Kelvin Jeremiah, CEO of the housing authority, which is funded almost entirely by the U.S. Department of Housing and Urban Development, said it cannot transfer property without federal approval. The authority would be open in the future, he said, to seeking approval for transferring some of its vacant properties to the Philadelphia Land Bank or a nonprofit that could use them to create affordable housing. He noted, however, that there are tens of thousands of Philadelphians on wait lists for affordable housing units.

Occupy PHA has feuded with the authority for several years and recently set up a splinter encampment at the housing agency’s headquarters in North Philadelphia. Jeremiah said he hopes the city’s efforts to disband the Parkway encampment will include a resolution to the one on Ridge Avenue, where the protesters are on PHA property slated to be redeveloped as affordable housing units and a grocery store. Otherwise, he said, the residents of the Parkway camp may head north to the other site.

“I hope that the city’s resolution will include the disbanding of the encampment next to our headquarters as well,” Jeremiah said.

But a resolution to the Parkway camp remains uncertain. Sterling Johnson, an attorney who describes himself as a spokesperson for the encampment, said Tuesday morning that no agreement had been reached.

“We’re still talking to the city,” he said. “Nothing is a done deal.”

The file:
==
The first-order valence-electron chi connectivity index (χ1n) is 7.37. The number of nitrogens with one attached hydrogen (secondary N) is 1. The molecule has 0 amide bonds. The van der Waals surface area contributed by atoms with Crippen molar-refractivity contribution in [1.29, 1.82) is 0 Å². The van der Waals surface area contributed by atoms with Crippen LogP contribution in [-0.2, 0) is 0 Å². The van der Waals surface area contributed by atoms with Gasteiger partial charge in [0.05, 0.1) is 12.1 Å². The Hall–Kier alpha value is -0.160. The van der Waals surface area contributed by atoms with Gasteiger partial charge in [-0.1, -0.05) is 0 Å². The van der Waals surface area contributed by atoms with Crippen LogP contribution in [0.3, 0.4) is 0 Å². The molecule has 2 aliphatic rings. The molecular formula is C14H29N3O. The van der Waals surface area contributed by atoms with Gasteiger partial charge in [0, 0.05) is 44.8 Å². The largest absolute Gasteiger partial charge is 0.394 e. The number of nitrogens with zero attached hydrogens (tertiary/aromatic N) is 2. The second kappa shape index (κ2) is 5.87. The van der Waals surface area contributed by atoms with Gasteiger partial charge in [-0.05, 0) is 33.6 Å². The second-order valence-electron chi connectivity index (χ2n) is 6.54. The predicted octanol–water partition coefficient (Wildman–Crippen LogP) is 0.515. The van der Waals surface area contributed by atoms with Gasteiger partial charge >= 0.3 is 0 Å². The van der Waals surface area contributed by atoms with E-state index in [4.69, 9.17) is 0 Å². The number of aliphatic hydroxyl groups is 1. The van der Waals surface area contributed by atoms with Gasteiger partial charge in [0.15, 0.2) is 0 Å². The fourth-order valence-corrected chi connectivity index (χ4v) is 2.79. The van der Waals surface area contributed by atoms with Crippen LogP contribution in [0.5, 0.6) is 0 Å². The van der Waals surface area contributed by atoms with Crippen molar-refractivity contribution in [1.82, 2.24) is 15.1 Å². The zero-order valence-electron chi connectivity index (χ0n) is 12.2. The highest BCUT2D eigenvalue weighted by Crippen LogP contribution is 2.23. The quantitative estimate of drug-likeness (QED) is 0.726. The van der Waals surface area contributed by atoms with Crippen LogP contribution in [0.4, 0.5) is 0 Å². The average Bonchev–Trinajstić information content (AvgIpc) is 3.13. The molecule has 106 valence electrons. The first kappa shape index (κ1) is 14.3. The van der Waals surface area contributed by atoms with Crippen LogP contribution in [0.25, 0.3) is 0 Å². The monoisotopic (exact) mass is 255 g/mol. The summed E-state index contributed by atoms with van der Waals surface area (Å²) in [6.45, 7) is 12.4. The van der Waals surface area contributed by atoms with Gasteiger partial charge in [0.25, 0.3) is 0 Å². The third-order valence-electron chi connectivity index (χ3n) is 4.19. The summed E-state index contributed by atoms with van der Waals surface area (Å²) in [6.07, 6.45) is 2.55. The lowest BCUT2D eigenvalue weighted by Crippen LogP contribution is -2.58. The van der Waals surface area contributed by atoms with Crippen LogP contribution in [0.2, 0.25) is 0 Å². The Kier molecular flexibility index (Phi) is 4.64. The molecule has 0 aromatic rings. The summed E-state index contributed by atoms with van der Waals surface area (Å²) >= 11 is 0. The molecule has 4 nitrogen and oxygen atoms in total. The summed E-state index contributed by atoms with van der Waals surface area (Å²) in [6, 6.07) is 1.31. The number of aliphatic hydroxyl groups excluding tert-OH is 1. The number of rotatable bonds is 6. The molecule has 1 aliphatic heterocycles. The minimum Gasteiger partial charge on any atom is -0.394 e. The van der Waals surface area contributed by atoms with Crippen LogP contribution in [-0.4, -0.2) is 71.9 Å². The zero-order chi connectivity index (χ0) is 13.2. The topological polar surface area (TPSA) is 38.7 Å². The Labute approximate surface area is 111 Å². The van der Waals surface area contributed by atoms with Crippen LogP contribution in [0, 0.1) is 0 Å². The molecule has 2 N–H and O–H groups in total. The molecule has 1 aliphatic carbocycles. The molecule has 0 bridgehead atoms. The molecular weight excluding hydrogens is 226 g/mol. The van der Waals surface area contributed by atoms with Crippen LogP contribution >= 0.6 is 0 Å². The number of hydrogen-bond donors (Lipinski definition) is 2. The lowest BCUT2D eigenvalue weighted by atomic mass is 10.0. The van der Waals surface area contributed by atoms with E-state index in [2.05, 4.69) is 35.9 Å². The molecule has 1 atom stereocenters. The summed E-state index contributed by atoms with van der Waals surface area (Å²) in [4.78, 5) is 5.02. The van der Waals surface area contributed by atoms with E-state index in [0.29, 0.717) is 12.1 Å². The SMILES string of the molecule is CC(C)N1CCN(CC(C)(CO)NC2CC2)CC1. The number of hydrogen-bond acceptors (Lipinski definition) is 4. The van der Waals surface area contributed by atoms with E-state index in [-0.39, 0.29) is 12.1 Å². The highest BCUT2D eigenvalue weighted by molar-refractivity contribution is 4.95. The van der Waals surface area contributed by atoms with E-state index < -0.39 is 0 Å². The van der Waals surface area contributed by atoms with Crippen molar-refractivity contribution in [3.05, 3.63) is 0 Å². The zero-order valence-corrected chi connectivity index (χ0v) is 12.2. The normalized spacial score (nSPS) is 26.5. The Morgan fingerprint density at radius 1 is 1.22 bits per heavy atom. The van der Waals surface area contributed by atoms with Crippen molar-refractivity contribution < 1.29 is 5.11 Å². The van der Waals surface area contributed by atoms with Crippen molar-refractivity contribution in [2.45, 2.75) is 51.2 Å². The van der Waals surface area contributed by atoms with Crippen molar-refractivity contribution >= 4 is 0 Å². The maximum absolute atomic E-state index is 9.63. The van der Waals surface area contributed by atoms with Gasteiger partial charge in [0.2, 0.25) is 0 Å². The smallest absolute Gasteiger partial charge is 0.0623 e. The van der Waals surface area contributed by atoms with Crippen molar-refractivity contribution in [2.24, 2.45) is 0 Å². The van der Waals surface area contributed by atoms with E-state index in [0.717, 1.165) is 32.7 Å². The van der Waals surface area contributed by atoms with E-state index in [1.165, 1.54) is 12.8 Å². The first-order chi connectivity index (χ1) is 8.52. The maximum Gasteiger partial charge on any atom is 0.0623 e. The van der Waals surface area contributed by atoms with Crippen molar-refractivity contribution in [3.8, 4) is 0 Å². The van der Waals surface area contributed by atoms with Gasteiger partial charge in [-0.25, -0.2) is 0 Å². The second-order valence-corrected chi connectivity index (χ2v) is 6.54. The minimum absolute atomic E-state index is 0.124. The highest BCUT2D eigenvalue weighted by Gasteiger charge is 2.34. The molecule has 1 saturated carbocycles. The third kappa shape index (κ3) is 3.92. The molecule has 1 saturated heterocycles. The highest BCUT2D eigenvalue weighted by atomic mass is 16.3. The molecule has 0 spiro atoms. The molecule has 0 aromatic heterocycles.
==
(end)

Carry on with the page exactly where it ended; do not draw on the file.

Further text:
Johnson, an organizer of the Black and Brown Workers Cooperative, was one of the encampment representatives who initially demanded that police disarm and disband. But on Monday, he indicated that police-related demands may be put aside for the time being and echoed Bennetch’s call for the PHA to transfer properties to a land trust for housing.

“The demands about police have only distracted people,” Johnson said. “We still care about them, but when it comes down to the residents of the Parkway encampment, we’re focusing on that one demand of permanent housing.”

Meanwhile, residents of high-rises near the encampment are continuing to express frustration, complaining that they’re being asked for money by people living in the tented site.

Some 1,200 people who live in the area sent a petition to city officials calling for a humane dissolution of the encampment, officials from a neighborhood organization said.

Fears that the encampment could become dangerous were stoked after a 26-year-old living there, identified by supporters only as Anabeastee, was stabbed multiple times after trying to break up a fight between nonresidents.

Police are investigating the incident and said those responsible for the stabbing had fled before officers arrived. Advocates have organized a GoFundMe for Anabeastee’s recovery that has raised more than $3,000.

Last month, a group of about two dozen academics from the region wrote a letter to the city, urging officials to find housing for encampment residents.

“Scattering the residents of the encampment to fend for themselves would be both a public health and humanitarian mistake,” they said.